Plausibility Check: Asian Elephants in Africa and the Americas

POD: In the late 1600s, agents of the British and Dutch East India companies respond to the purchase of Elephants for menageries in Europe and Britain as a possible future investment. Knowing that Asian Elephants are easier to keep than African elephants, and that the biggest risk posed by importing them from Asia is the length of the trip in shipping them, 6 to 12 months, they decide to import Asian elephants to africa in order to set up breeding colonies. They import and sell tamed adults and calves to African leaders as work animals, and use them as a trade good in the slave trade. They also form business deals with said leaders to continue breeding calves for future purchase, with the methods of training and breeding these elephants being initially taught by Indian Mahouts indebted to the companies. With dozens of Asian elephants settled in Madagascar, the Cape and Guinea coasts, the Companies can now more easily import elephants to Europe as demand for them arises.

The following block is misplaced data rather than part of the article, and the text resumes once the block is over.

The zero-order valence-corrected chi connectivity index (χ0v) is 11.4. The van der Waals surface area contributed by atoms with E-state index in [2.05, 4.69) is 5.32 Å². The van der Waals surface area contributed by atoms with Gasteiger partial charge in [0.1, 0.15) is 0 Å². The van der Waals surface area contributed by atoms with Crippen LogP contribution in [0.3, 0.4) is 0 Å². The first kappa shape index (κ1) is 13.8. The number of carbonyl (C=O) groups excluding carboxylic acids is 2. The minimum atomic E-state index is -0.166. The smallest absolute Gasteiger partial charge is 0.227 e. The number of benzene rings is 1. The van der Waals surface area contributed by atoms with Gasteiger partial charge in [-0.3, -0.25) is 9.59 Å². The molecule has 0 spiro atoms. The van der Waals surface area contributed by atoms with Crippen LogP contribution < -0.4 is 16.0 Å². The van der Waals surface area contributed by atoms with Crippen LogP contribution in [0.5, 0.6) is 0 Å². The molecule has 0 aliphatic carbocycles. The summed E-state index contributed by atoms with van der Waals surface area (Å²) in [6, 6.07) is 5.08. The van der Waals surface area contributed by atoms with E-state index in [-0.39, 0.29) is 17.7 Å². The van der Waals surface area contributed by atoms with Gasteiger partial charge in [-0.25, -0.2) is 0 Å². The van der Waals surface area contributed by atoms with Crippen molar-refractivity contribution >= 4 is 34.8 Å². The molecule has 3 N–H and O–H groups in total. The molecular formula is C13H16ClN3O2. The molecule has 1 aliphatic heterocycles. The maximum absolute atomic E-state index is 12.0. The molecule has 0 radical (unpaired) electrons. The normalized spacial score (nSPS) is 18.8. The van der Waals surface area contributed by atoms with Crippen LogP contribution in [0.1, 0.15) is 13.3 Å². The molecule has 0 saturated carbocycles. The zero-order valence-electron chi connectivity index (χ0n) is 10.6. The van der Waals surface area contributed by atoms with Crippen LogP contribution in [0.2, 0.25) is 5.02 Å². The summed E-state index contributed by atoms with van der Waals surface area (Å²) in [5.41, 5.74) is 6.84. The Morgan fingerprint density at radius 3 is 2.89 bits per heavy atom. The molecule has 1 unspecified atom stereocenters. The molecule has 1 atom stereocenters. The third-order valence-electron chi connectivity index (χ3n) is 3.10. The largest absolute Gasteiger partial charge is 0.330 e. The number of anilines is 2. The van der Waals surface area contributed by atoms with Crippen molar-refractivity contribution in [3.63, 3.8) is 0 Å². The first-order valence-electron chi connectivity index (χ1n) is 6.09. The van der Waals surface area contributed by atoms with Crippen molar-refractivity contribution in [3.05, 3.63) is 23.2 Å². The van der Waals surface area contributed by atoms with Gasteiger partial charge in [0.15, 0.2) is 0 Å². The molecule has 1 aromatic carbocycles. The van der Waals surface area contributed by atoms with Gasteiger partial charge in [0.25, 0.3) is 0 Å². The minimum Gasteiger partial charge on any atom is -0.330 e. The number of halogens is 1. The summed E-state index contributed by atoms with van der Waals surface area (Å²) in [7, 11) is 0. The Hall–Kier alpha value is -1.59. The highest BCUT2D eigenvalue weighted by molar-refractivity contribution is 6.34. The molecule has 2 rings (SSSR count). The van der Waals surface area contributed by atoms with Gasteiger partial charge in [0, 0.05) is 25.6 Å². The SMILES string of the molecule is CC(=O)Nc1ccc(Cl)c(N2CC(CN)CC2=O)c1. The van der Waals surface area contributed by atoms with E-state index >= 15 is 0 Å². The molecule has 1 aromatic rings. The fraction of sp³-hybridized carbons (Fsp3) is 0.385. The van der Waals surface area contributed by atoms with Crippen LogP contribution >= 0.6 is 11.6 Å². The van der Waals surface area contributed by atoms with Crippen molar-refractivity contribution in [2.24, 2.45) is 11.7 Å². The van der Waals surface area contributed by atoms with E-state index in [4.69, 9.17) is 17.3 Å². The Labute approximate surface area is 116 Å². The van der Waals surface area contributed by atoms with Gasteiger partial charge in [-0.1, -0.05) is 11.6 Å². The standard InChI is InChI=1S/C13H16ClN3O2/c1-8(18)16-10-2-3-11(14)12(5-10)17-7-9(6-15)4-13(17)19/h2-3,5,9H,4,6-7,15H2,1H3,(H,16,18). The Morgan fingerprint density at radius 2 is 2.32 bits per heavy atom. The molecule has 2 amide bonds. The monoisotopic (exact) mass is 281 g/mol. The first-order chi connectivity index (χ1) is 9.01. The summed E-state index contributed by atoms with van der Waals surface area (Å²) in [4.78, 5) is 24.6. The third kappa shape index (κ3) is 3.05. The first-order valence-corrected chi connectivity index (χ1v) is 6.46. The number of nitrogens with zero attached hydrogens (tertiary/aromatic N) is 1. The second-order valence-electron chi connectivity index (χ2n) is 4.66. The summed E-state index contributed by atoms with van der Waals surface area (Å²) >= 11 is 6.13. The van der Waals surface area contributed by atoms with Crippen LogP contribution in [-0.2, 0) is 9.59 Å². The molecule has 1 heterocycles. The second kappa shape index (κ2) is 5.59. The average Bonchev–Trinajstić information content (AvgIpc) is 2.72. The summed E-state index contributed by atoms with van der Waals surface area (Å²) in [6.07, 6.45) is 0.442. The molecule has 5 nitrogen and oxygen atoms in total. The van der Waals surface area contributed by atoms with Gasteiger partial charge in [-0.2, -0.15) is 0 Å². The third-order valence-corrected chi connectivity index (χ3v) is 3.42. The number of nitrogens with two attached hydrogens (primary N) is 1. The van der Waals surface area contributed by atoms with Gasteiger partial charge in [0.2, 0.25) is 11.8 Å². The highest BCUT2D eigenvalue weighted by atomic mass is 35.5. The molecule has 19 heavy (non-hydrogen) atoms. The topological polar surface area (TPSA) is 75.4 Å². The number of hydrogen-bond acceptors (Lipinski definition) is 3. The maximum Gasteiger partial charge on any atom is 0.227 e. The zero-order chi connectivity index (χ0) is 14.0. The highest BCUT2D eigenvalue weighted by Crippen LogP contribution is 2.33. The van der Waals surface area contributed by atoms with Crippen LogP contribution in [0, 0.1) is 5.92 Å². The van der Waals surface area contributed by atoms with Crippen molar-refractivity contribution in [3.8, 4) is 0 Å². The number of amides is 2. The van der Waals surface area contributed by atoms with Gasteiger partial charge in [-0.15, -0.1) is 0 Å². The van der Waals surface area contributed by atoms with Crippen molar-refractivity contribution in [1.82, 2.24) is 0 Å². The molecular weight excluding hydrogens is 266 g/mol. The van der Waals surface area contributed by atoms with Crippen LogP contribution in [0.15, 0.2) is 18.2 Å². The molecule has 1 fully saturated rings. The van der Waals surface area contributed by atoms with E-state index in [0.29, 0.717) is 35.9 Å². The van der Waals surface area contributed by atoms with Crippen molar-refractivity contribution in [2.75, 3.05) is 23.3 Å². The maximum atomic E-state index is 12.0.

Eventually the use of the elephants as work animals is recognized by colonial agents in the Americas, and they are imported from the African coast to areas in the Caribbean, North and South America.

As years go by many elephants escape and form breeding populations in the wilds of Africa and the Americas, and are often captured and tamed for use by the native peoples of those areas.

By the late 1700s the use of elephants as war animals by the British is realized, as Robert Clive uses them in his initial attempt to supress American rebels in the same fashion they had been used against him in India.

Elephants eventually prove of great use by people fighting against colonization of American and European forces. Most effectively used by the Malagasy against the French, the Comanche and Seminoles against the USA , and the Ashanti, Boers, and Zulus against the British.